One of the toughest things about chemistry is that you can’t see those stinkin’ little particles that make up everything. How I envy the physics teachers whose students can calculate the velocity of a car zooming down the street in front of our school and the biology teachers whose students can dissect the kitty cat. In other science classes, students can view things under a microscope, observe the effect of gravity on an object, and compare the colors of minerals. But in chemistry, we’ve got those darn particles that you can’t see. And the behavior of those particles help a chemist understand so much about matter and its properties.
It’s always been important to me to help students “see” particles. In my 20-plus years of teaching I’ve used magnetic “atoms” on my blackboard to help kids visualize elements, compounds, and mixtures. I utilized these same magnetic atoms to emphasize the Conservation of Matter when we balanced equations. My students have used mini white-boards to predict how changes in temperature and volume affect the pressure exerted by particles of gases. Any now that I teach in a 1:1 classroom with iPads, it’s easy to get students to draw particles of all colors and sizes .
|Kool-Aid solutions A, B, and C|
There’s one more little thing pushing me to draw particles: NGSS Science and Engineering Practices. In SEP-2 the Framework identifies “Developing and using models” as an essential skill that students must learn. Models can be incorporated in a variety of ways, but I find drawing particle pictures to be particularly effective in helping students understand relationships between variables.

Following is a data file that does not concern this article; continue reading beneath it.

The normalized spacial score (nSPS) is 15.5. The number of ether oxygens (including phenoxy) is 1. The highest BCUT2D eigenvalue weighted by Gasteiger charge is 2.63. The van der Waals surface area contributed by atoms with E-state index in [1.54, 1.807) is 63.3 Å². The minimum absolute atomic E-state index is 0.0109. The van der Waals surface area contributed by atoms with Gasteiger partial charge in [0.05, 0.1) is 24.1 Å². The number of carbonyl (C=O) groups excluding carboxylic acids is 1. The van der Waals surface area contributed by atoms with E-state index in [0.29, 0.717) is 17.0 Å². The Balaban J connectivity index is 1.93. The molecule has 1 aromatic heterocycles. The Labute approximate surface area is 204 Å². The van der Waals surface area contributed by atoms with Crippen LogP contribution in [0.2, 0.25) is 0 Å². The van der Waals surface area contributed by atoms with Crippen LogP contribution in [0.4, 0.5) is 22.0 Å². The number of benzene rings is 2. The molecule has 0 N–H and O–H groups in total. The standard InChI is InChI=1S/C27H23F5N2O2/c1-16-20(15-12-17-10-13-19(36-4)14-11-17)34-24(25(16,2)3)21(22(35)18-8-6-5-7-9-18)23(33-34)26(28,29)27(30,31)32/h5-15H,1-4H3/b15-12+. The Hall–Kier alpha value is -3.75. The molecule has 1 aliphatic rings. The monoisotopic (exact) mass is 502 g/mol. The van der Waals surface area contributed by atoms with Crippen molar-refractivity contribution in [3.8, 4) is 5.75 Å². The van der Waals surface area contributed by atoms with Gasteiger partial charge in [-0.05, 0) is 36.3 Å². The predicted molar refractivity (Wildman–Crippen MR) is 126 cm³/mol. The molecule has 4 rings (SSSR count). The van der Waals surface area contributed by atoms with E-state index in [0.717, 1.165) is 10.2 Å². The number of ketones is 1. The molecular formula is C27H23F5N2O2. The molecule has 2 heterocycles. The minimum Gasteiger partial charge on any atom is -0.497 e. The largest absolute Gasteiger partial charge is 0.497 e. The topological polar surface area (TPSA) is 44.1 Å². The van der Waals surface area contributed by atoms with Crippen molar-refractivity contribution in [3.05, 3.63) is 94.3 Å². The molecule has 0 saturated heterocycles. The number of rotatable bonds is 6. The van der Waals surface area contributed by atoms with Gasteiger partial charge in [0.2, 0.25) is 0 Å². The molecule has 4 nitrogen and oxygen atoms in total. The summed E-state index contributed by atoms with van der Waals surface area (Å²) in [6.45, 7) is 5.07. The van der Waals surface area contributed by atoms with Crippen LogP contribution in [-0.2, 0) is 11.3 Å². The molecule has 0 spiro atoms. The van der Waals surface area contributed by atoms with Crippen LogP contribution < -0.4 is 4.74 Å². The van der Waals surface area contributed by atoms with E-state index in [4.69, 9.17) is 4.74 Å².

|Students react to dilute Kool-Aid|
I recently adapted a Kool-Aid Concentration lab in my Solutions Unit. In the past this lab was an easy-breezy introduction to molarity and solution making. I decided to add some modeling ooomph to the lab by challenging students to draw the particles of solute and solvent found in varying concentrations of solutions. I also incorporated an awesome PhET simulation that allows students to adjust the amount of solute and solvent in a solution and measure the molarity of the resulting solution. Note to iPad users: There’s an HMTL 5 version of this simulation. So excited!!!
Here are some improvements that I found in student learning:
- I heard students discussing the “ratio of solute to solution” for the first time in 20 years.
- Students improved their conceptual understanding of the meaning of molarity. (“The water’s got more stuff dissolved in it!!)
- They made the connection between the number of dissolved particles and the color of the solution.
If you’re interested in modeling with particles, give this Kool-Aid Concentration lab a try:
|Students sampling their Kool-Aid solutions|